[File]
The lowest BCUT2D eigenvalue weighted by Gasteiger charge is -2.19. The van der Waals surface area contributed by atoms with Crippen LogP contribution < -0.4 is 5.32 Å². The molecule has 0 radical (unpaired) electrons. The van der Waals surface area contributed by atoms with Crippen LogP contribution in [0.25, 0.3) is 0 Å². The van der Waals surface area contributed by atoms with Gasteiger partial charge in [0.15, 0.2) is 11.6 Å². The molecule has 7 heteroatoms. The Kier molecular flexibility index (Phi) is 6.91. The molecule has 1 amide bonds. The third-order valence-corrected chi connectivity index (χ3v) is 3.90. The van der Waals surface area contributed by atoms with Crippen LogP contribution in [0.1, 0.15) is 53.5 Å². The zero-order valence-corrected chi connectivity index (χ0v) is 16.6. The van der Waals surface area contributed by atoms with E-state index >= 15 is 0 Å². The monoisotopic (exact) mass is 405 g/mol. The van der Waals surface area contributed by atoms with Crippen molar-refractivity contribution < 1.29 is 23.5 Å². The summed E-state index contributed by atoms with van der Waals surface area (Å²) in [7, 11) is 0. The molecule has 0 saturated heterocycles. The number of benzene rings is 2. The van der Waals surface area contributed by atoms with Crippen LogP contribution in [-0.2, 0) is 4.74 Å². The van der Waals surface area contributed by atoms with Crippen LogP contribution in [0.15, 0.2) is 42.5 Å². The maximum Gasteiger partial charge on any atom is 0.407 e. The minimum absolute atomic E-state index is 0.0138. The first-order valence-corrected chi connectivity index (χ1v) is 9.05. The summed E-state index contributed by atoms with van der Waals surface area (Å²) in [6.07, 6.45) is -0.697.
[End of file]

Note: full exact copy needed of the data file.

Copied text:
The lowest BCUT2D eigenvalue weighted by Gasteiger charge is -2.19. The van der Waals surface area contributed by atoms with Crippen LogP contribution < -0.4 is 5.32 Å². The molecule has 0 radical (unpaired) electrons. The van der Waals surface area contributed by atoms with Crippen LogP contribution in [0.25, 0.3) is 0 Å². The van der Waals surface area contributed by atoms with Gasteiger partial charge in [0.15, 0.2) is 11.6 Å². The molecule has 7 heteroatoms. The Kier molecular flexibility index (Phi) is 6.91. The molecule has 1 amide bonds. The third-order valence-corrected chi connectivity index (χ3v) is 3.90. The van der Waals surface area contributed by atoms with Crippen LogP contribution in [0.1, 0.15) is 53.5 Å². The zero-order valence-corrected chi connectivity index (χ0v) is 16.6. The van der Waals surface area contributed by atoms with E-state index >= 15 is 0 Å². The monoisotopic (exact) mass is 405 g/mol. The van der Waals surface area contributed by atoms with Crippen molar-refractivity contribution < 1.29 is 23.5 Å². The summed E-state index contributed by atoms with van der Waals surface area (Å²) in [7, 11) is 0. The molecule has 0 saturated heterocycles. The number of benzene rings is 2. The van der Waals surface area contributed by atoms with Crippen LogP contribution in [-0.2, 0) is 4.74 Å². The van der Waals surface area contributed by atoms with Crippen LogP contribution in [0.15, 0.2) is 42.5 Å². The maximum Gasteiger partial charge on any atom is 0.407 e. The minimum absolute atomic E-state index is 0.0138. The first-order valence-corrected chi connectivity index (χ1v) is 9.05. The summed E-state index contributed by atoms with van der Waals surface area (Å²) in [6.07, 6.45) is -0.697.